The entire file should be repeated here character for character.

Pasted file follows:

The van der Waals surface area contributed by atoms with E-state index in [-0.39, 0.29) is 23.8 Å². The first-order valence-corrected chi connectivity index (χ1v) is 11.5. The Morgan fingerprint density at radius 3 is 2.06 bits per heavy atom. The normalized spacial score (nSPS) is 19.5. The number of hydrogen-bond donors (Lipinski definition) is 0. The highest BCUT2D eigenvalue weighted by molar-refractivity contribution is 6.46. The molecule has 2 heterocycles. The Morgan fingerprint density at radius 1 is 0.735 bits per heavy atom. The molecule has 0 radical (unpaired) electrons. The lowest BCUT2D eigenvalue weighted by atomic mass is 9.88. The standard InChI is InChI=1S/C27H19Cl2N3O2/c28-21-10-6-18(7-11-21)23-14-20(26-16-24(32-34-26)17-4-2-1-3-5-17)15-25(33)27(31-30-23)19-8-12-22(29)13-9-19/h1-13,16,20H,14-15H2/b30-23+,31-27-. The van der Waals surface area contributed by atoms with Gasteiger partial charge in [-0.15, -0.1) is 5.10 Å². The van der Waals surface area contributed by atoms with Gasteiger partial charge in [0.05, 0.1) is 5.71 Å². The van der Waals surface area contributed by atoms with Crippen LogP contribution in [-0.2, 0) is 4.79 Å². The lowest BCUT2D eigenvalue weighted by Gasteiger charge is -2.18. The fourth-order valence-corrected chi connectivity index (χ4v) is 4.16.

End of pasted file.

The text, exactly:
The van der Waals surface area contributed by atoms with E-state index in [-0.39, 0.29) is 23.8 Å². The first-order valence-corrected chi connectivity index (χ1v) is 11.5. The Morgan fingerprint density at radius 3 is 2.06 bits per heavy atom. The normalized spacial score (nSPS) is 19.5. The number of hydrogen-bond donors (Lipinski definition) is 0. The highest BCUT2D eigenvalue weighted by molar-refractivity contribution is 6.46. The molecule has 2 heterocycles. The Morgan fingerprint density at radius 1 is 0.735 bits per heavy atom. The molecule has 0 radical (unpaired) electrons. The lowest BCUT2D eigenvalue weighted by atomic mass is 9.88. The standard InChI is InChI=1S/C27H19Cl2N3O2/c28-21-10-6-18(7-11-21)23-14-20(26-16-24(32-34-26)17-4-2-1-3-5-17)15-25(33)27(31-30-23)19-8-12-22(29)13-9-19/h1-13,16,20H,14-15H2/b30-23+,31-27-. The van der Waals surface area contributed by atoms with Gasteiger partial charge in [-0.15, -0.1) is 5.10 Å². The van der Waals surface area contributed by atoms with Gasteiger partial charge in [0.05, 0.1) is 5.71 Å². The van der Waals surface area contributed by atoms with Crippen LogP contribution in [-0.2, 0) is 4.79 Å². The lowest BCUT2D eigenvalue weighted by Gasteiger charge is -2.18. The fourth-order valence-corrected chi connectivity index (χ4v) is 4.16.